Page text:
discuss a well-documented case study; that of the Syrian city of Apamea-on-the-
Orontes. This example shows the necessity of a "convergence of evidence", as
well as the risks of methods which do not adequately account for differences
among human settlements in estimating their populations. Thus, because of the
difficulties in quantification, the exploration of population density in ancient
settlements leads to questions regarding the nature of urban communities.
La démographie des villes antiques : enjeux et problèmes
Parmi les domaines où les difficultés de la quantification en histoire ancienne se font le plus
sentir, il y a bien évidemment la démographie, et sans doute plus particulièrement encore la
démographie urbaine. De l’estimation des populations urbaines dans l’Antiquité dépendent bon
nombre de conceptions historiques générales. Ainsi, M. Hansen (2006) s’est-il récemment
interrogé, après d’autres, sur l’endroit où résidait en majorité la population des cités grecques : en
ville ou à la campagne ? Mais la réponse que l’on apporte à cette question n’est pas sans lien avec
la définition même de la ville, et cela tant pour le monde grec que pour le monde romain. Après
avoir fait un bref tour d’horizon des principales méthodes qui permettent d’évaluer les
populations urbaines dans l’Antiquité, cette communication s’appuiera sur le cas,
particulièrement bien documenté, d’Apamée-sur-l’Oronte pour mettre en évidence la nécessité
d’une « convergence d’indices », mais aussi les risques qui résulteraient d’un recours excessif à des
paramètres constants qui ne tiendraient pas compte de la nature des établissements humains dans
l’estimation de leur population. C’est ainsi, en dépit des difficultés de la quantification, la
question de la densité du peuplement des villes antiques qui s’en trouve à nouveau posée et,
partant, celle de la nature des communautés urbaines.


H)Michael Crawford (University College, London)
Price relativities in the Greco-Roman world

In a context of quantification and comparison of ancient economies with modern,
it is important to remember that economic change in recent times has involved
major shifts in price relativities, e.g., of manufactured goods versus agricultural
products, of electronic equipment versus other manufactures. In this paper, I shall
investigate price relativities in the Greco-Roman world, principally from the
evidence of the Attic stelae and the Prices Edict; and I shall try, on that basis and
on the basis of some quantification of metal and coin production, to formulate
some useful distinctions between the economy and the finances of the state.

TH)Peter Temin (MIT Boston)
Price Behavior in the Roman Empire

Prices were stable for approximately three centuries in the late Republic and Early
Roman Empire, to the extent that we know what prices were. This stability was
followed by several centuries of inflation after 200 CE, in the Late Roman
Empire. I explore this price behavior in three ways. I propose new indices of
inflation and political instability. I discuss possible factors that can explain the
change from one price regime to the other, including the Antonine Plague. And I
present evidence and a possible explanation for the apparent stop-and-go process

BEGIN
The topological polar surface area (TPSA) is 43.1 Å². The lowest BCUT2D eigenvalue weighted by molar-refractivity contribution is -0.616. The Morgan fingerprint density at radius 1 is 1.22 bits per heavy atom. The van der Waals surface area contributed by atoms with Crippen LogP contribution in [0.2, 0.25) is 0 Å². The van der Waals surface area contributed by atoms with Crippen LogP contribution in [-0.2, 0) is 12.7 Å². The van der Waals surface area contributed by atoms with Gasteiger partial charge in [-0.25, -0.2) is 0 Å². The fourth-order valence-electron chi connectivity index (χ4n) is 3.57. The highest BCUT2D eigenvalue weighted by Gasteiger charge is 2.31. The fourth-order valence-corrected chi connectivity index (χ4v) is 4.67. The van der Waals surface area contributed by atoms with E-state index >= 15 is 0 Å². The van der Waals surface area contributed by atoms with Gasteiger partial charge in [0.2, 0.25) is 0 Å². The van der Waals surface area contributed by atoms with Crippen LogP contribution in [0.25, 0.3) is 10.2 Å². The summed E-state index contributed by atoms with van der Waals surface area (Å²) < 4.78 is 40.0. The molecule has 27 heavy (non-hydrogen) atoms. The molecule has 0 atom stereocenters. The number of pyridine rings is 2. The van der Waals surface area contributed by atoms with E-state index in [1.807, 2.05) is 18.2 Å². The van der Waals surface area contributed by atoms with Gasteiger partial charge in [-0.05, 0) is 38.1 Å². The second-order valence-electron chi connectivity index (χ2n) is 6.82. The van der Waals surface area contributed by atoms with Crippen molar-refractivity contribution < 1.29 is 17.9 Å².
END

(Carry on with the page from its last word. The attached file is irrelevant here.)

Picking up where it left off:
of ancient inflation.



Elio Lo Cascio (Università degli studi di Roma la Sapienza) and Paolo Malanima (Università degli Studi Mediterranea di Reggio Calabria)
Per capita GDP in the Roman economy: a revision of the estimates

Several attempts have been made recently to estimate the GDP (and more
specifically per capita GDP) of the Roman Empire, after the pioneering work of
Keith Hopkins (1981 and 1995/96) and Raymond Goldsmith (1984 and 1987),
notwithstanding the unavoidably conjectural nature of most of the data on which
the estimates are built. We will discuss in more detail these new attempts by Peter
Temin (2006) and Angus Maddison (2007), looking at their internal logic, the
methods they adopted in their choice and assessment of the data and in the
techniques of calculation, and the final results they achieved. We will also analyze
other recent attempts made by Milanovich, Lindert and Williamson (2007) and by
Scheidel and Friesen (2009) to measure distribution of income and inequality in the
Roman Empire. By this revision we intend to achieve what seems to us a betterfounded
and more realistic appraisal of the performance of the Roman economy,
in comparison with other pre-modern advanced agrarian economies.

IA)Willem Jongman (Universiteit van Groningen)
The new economic history of the Roman Empire

Sir Moses Finley’s ‘cultural turn’ on the ancient economy has been the dominant paradigm of the
last few decades: for social and cultural reasons the ancient elite failed to develop an economic
mentality and was unwilling to engage in trade and manufacturing. As a result, these sectors of
the economy remained small and marginal. No system of interconnected markets developed and
thus the economy did not grow. That the ancient economy did not in fact perform very well was
taken for granted, and subsequent discussion remained largely limited to explanations for this
elite mentality or investigations of the limits to that mentality. Equally, there was broad
consensus that the ancient economy was one where modern economic theory did not apply
(even Finley’s critics never opened a textbook of economic theory). Finally, there was widespread